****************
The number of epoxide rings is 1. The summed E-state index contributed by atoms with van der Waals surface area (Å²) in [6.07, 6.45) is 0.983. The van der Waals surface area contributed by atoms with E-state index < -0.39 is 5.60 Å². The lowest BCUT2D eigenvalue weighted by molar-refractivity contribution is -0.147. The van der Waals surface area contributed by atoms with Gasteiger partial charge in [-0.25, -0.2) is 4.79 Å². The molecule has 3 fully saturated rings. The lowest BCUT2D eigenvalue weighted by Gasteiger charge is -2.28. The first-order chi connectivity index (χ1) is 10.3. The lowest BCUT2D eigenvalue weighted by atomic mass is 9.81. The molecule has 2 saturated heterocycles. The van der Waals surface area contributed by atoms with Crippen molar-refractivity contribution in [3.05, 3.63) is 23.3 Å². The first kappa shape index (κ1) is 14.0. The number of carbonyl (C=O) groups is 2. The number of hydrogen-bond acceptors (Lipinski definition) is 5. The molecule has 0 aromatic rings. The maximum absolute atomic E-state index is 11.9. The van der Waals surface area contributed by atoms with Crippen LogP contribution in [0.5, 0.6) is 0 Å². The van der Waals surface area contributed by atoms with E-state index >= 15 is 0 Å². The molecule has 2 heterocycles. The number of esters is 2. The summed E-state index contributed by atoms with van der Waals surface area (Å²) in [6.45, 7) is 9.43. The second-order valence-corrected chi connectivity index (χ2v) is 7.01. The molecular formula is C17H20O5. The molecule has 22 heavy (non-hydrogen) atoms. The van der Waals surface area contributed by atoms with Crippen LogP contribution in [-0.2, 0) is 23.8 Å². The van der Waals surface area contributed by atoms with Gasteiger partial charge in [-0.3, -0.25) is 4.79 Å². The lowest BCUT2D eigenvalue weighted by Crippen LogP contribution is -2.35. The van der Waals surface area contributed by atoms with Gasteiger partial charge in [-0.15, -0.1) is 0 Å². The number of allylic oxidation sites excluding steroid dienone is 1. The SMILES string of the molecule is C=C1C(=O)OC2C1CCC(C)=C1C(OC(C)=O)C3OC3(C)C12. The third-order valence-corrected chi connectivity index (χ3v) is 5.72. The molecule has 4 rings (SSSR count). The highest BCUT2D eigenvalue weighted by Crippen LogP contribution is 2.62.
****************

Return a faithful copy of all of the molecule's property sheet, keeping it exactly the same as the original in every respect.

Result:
The number of epoxide rings is 1. The summed E-state index contributed by atoms with van der Waals surface area (Å²) in [6.07, 6.45) is 0.983. The van der Waals surface area contributed by atoms with E-state index < -0.39 is 5.60 Å². The lowest BCUT2D eigenvalue weighted by molar-refractivity contribution is -0.147. The van der Waals surface area contributed by atoms with Gasteiger partial charge in [-0.25, -0.2) is 4.79 Å². The molecule has 3 fully saturated rings. The lowest BCUT2D eigenvalue weighted by Gasteiger charge is -2.28. The first-order chi connectivity index (χ1) is 10.3. The lowest BCUT2D eigenvalue weighted by atomic mass is 9.81. The molecule has 2 saturated heterocycles. The van der Waals surface area contributed by atoms with Crippen molar-refractivity contribution in [3.05, 3.63) is 23.3 Å². The first kappa shape index (κ1) is 14.0. The number of carbonyl (C=O) groups is 2. The number of hydrogen-bond acceptors (Lipinski definition) is 5. The molecule has 0 aromatic rings. The maximum absolute atomic E-state index is 11.9. The van der Waals surface area contributed by atoms with Crippen LogP contribution in [0.5, 0.6) is 0 Å². The van der Waals surface area contributed by atoms with E-state index >= 15 is 0 Å². The molecule has 2 heterocycles. The number of esters is 2. The summed E-state index contributed by atoms with van der Waals surface area (Å²) in [6.45, 7) is 9.43. The second-order valence-corrected chi connectivity index (χ2v) is 7.01. The molecular formula is C17H20O5. The molecule has 22 heavy (non-hydrogen) atoms. The van der Waals surface area contributed by atoms with Crippen LogP contribution in [-0.2, 0) is 23.8 Å². The van der Waals surface area contributed by atoms with Gasteiger partial charge in [-0.3, -0.25) is 4.79 Å². The lowest BCUT2D eigenvalue weighted by Crippen LogP contribution is -2.35. The van der Waals surface area contributed by atoms with Gasteiger partial charge in [-0.15, -0.1) is 0 Å². The number of allylic oxidation sites excluding steroid dienone is 1. The SMILES string of the molecule is C=C1C(=O)OC2C1CCC(C)=C1C(OC(C)=O)C3OC3(C)C12. The third-order valence-corrected chi connectivity index (χ3v) is 5.72. The molecule has 4 rings (SSSR count). The highest BCUT2D eigenvalue weighted by Crippen LogP contribution is 2.62.